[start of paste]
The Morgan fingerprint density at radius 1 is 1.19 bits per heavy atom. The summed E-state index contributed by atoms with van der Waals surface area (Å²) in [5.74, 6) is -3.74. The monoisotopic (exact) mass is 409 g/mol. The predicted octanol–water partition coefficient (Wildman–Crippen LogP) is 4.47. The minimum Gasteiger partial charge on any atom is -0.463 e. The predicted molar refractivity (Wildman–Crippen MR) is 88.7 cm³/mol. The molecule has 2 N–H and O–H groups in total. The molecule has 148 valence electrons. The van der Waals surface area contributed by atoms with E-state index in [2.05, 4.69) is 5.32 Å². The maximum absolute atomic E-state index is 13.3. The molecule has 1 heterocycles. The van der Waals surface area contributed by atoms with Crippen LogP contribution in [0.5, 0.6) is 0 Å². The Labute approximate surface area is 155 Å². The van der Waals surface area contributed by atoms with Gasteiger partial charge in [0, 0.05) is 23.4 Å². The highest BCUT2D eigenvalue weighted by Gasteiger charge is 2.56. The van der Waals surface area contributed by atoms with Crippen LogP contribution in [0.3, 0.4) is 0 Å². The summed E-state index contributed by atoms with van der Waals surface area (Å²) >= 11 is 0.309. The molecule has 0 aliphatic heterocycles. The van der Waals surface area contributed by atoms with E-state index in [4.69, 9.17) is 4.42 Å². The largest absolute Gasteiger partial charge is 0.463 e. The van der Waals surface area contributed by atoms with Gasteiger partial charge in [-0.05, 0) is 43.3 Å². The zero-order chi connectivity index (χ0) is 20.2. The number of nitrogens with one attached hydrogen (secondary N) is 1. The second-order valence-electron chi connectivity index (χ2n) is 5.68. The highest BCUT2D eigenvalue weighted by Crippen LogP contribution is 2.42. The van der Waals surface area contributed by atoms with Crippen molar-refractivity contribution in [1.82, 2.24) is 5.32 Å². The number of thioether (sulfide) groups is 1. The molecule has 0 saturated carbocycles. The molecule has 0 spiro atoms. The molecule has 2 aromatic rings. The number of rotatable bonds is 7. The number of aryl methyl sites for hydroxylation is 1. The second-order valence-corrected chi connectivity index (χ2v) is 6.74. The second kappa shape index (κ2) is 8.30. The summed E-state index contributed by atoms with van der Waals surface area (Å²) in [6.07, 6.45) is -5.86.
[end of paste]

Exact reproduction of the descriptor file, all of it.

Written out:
The Morgan fingerprint density at radius 1 is 1.19 bits per heavy atom. The summed E-state index contributed by atoms with van der Waals surface area (Å²) in [5.74, 6) is -3.74. The monoisotopic (exact) mass is 409 g/mol. The predicted octanol–water partition coefficient (Wildman–Crippen LogP) is 4.47. The minimum Gasteiger partial charge on any atom is -0.463 e. The predicted molar refractivity (Wildman–Crippen MR) is 88.7 cm³/mol. The molecule has 2 N–H and O–H groups in total. The molecule has 148 valence electrons. The van der Waals surface area contributed by atoms with E-state index in [2.05, 4.69) is 5.32 Å². The maximum absolute atomic E-state index is 13.3. The molecule has 1 heterocycles. The van der Waals surface area contributed by atoms with Crippen LogP contribution in [0.5, 0.6) is 0 Å². The Labute approximate surface area is 155 Å². The van der Waals surface area contributed by atoms with Gasteiger partial charge in [0, 0.05) is 23.4 Å². The highest BCUT2D eigenvalue weighted by Gasteiger charge is 2.56. The van der Waals surface area contributed by atoms with Crippen LogP contribution in [0.3, 0.4) is 0 Å². The summed E-state index contributed by atoms with van der Waals surface area (Å²) >= 11 is 0.309. The molecule has 0 aliphatic heterocycles. The van der Waals surface area contributed by atoms with E-state index in [4.69, 9.17) is 4.42 Å². The largest absolute Gasteiger partial charge is 0.463 e. The van der Waals surface area contributed by atoms with Gasteiger partial charge in [-0.05, 0) is 43.3 Å². The zero-order chi connectivity index (χ0) is 20.2. The number of nitrogens with one attached hydrogen (secondary N) is 1. The second-order valence-electron chi connectivity index (χ2n) is 5.68. The highest BCUT2D eigenvalue weighted by Crippen LogP contribution is 2.42. The van der Waals surface area contributed by atoms with Crippen molar-refractivity contribution in [1.82, 2.24) is 5.32 Å². The number of thioether (sulfide) groups is 1. The molecule has 0 saturated carbocycles. The molecule has 0 spiro atoms. The molecule has 2 aromatic rings. The number of rotatable bonds is 7. The number of aryl methyl sites for hydroxylation is 1. The second-order valence-corrected chi connectivity index (χ2v) is 6.74. The second kappa shape index (κ2) is 8.30. The summed E-state index contributed by atoms with van der Waals surface area (Å²) in [6.07, 6.45) is -5.86.